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I'm tried to do following and I can't see what went wrong. $$\begin{bmatrix} \hat r\\ \hat \theta \end{bmatrix} = \begin{bmatrix} \cos \theta & \sin \theta \\ -\sin \theta & \cos \theta \end{bmatrix} \times \begin{bmatrix} \hat i\\ \hat j \end{bmatrix} $$ Taking inverse, $$ \begin{bmatrix} \hat i\\ \hat j \end{bmatrix} = \begin{bmatrix} \cos \theta & -\sin \theta \\ \sin \theta & \cos \theta \end{bmatrix} \times \begin{bmatrix} \hat r\\ \hat \theta \end{bmatrix} $$ The gradient of function $ \phi $ $$\nabla \phi = \hat i \frac{\partial \phi}{\partial x} + \hat j \frac{\partial \phi}{\partial y}$$ $$= \hat r \left( \cos \theta \frac{\partial \phi}{\partial x} + \sin \theta \frac{\partial \phi}{\partial y} \right) + \hat \theta \left( -\sin \theta \frac{\partial \phi}{\partial x} + \cos \theta \frac{\partial \phi}{\partial y} \right)$$ $$= \hat r \left( \cos \theta \frac{\partial \phi}{\partial r} \frac{\partial r}{\partial x} + \sin \theta \frac{\partial \phi}{\partial r} \frac{\partial r}{\partial y} \right) + \hat \theta \left( -\sin \theta \frac{\partial \phi}{\partial \theta} \frac{\partial \theta}{\partial x} + \cos \theta \frac{\partial \phi}{\partial \theta}\frac{\partial \theta}{\partial y} \right)$$ $$= \hat r \left( \cos \theta \frac{\partial \phi}{\partial r} \frac{1}{\cos \theta} + \sin \theta \frac{\partial \phi}{\partial r} \frac{1}{\sin \theta} \right) + \hat \theta \left( -\sin \theta \frac{\partial \phi}{\partial \theta} \frac{1}{- r \sin \theta } + \cos \theta \frac{\partial \phi}{\partial \theta}\frac{1}{ r\cos \theta } \right)$$ $$ = 2 \left ( \frac{\partial \phi }{\partial r}\hat r + \frac{1}{r} \frac{\partial \phi}{\partial \theta } \hat \theta\right )$$ I don't know what went wrong. Please help. Thank you!!

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You wrote: $$\frac{\partial \phi}{\partial x} = \frac{\partial \phi}{\partial r} \frac{\partial r}{\partial x}$$ instead of: $$\frac{\partial \phi}{\partial x} = \frac{\partial \phi}{\partial r} \frac{\partial r}{\partial x} + \frac{\partial \phi}{\partial \theta} \frac{\partial \theta}{\partial x}$$ – qoqosz Jun 26 '12 at 16:39
@qoqosz please if you can help me to improve my knowledge – Santosh Linkha Jun 26 '12 at 16:43
up vote 2 down vote accepted

You have incorrect expressions for $\dfrac{\partial r}{\partial x}, \dfrac{\partial r}{\partial y}, \dfrac{\partial \theta}{\partial x}$ and $\dfrac{\partial r}{\partial y}$. \begin{align} \dfrac{\partial r}{\partial x} & = \cos(\theta)\\ \dfrac{\partial r}{\partial y} & = \sin(\theta)\\ \dfrac{\partial \theta}{\partial x} & = -\dfrac1r \sin(\theta)\\ \dfrac{\partial \theta}{\partial y} & = \dfrac1r \cos(\theta) \end{align}

It is incorrect to think that $$\dfrac{\partial r}{\partial x} = \dfrac1{\dfrac{\partial x}{\partial r}}$$ $$\dfrac{\partial r}{\partial y} = \dfrac1{\dfrac{\partial y}{\partial r}}$$ $$\dfrac{\partial \theta}{\partial x} = \dfrac1{\dfrac{\partial x}{\partial \theta}}$$ $$\dfrac{\partial \theta}{\partial y} = \dfrac1{\dfrac{\partial y}{\partial \theta}}$$ which is what you seem to have done.

When you take partial derivatives, what you are doing is to hold the other variable fixed. So for instance if $f$ is a function of $n$ variables, $f(x_1,x_2,\ldots,x_n)$, $\dfrac{\partial f}{\partial x_i}$ means you hold all the other $x_j$'s constant except $x_i$ and vary $x_i$ by $\delta x_i$ and find out what happens to $\delta f$.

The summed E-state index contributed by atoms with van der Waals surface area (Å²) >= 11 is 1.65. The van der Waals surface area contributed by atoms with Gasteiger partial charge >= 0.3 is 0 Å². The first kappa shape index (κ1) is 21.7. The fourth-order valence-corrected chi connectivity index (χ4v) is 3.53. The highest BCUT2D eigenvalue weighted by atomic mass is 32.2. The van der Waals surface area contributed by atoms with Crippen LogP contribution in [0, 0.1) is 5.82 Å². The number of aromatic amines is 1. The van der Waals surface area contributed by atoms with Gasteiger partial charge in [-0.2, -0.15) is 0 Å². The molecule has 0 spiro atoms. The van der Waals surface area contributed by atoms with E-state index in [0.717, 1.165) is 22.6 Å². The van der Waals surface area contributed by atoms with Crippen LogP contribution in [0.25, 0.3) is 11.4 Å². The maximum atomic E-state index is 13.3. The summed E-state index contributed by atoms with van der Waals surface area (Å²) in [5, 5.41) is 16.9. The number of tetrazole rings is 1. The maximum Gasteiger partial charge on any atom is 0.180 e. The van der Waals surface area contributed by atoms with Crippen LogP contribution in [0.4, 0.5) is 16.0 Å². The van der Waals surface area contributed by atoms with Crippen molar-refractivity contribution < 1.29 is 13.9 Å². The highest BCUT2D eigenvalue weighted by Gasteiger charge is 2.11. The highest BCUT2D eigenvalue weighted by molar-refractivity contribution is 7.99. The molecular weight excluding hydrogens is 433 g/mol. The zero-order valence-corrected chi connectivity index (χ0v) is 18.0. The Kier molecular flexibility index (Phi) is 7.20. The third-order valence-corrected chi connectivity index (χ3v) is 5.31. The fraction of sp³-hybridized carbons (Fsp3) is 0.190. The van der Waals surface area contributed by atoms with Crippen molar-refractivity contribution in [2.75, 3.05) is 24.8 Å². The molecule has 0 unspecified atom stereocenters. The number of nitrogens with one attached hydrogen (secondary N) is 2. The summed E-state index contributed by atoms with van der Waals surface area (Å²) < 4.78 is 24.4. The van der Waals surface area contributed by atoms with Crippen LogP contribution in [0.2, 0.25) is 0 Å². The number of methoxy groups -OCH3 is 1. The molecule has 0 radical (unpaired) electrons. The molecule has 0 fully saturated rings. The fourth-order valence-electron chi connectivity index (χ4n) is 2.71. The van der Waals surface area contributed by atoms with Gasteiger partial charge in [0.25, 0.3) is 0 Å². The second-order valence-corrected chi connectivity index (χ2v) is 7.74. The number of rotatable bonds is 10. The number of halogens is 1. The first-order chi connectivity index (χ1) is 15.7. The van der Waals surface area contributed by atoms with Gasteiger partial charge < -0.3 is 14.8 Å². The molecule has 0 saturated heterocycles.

We have

$$x= r \cos(\theta) , y= r \sin(\theta), r^2= x^2 + y^2 \text{ and }\tan(\theta) = \frac{y}{x}$$

We are transforming from the $(x,y)$ space to $(r,\theta)$ space.

In the $(x,y)$ space, $x$ and $y$ are independent variables and in the $(r,\theta)$ space, $r$ and $\theta$ are independent variables.

$\dfrac{\partial x}{\partial r}$ means you are fixing $\theta$ and finding out how changing $r$ affects $x$.

So $\dfrac{\partial x}{\partial r} = \cos(\theta)$ since $\theta$ is fixed.

$\dfrac{\partial r}{\partial x}$ means you are fixing $y$ and finding out how changing $x$ affects $r$.

So $\dfrac{\partial r}{\partial x} = \dfrac{x}{\sqrt{x^2+y^2}}$ since $y$ is fixed.

When you do $r = \dfrac{x}{\cos(\theta)}$ and argue that $\dfrac{\partial r}{\partial x} = \dfrac{1}{\cos (\theta)}$ you are not holding $y$ constant.

If you were to hold $y$ constant, then $\theta$ would change as well.

If you want to use $r = \dfrac{x}{\cos(\theta)}$ and would like to get the right answer, you need to do as follows:

$r = \dfrac{x}{\cos(\theta)}$, $\delta r = \dfrac{\delta x}{\cos(\theta)} + \dfrac{-x}{\cos^2(\theta)} (-\sin(\theta)) \delta \theta$.

$\tan(\theta) = \dfrac{y}{x} \Rightarrow x \tan(\theta) = y$

$\delta x \tan(\theta) + x \sec^2(\theta) \delta \theta = 0$ (Since $y$ is held constant)

$x \delta \theta = - \dfrac{\delta x \tan(\theta)}{\sec^2{\theta}} = - \sin(\theta) \cos(\theta) \delta x$.

Plugging the above in the previous expression, we get

$\delta r = \dfrac{\delta x}{\cos(\theta)} + \dfrac{\sin(\theta)}{\cos^2(\theta)} (-\sin(\theta) \cos(\theta) \delta x) = \dfrac{1-\sin^2(\theta)}{\cos(\theta)} \delta x = \cos(\theta) \delta x$ and hence we get

$\dfrac{\partial r}{\partial x} = \cos(\theta) = \dfrac{x}{\sqrt{x^2+y^2}}$

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how?? isn't $x = r \cos \theta$, $ \frac{\partial r}{\partial x} = \frac{1}{\frac{\partial x}{\partial r}} = \frac{1}{\cos \theta} $ ?? – Santosh Linkha Jun 26 '12 at 16:34
thanks i understand .. :) – Santosh Linkha Jun 26 '12 at 16:41

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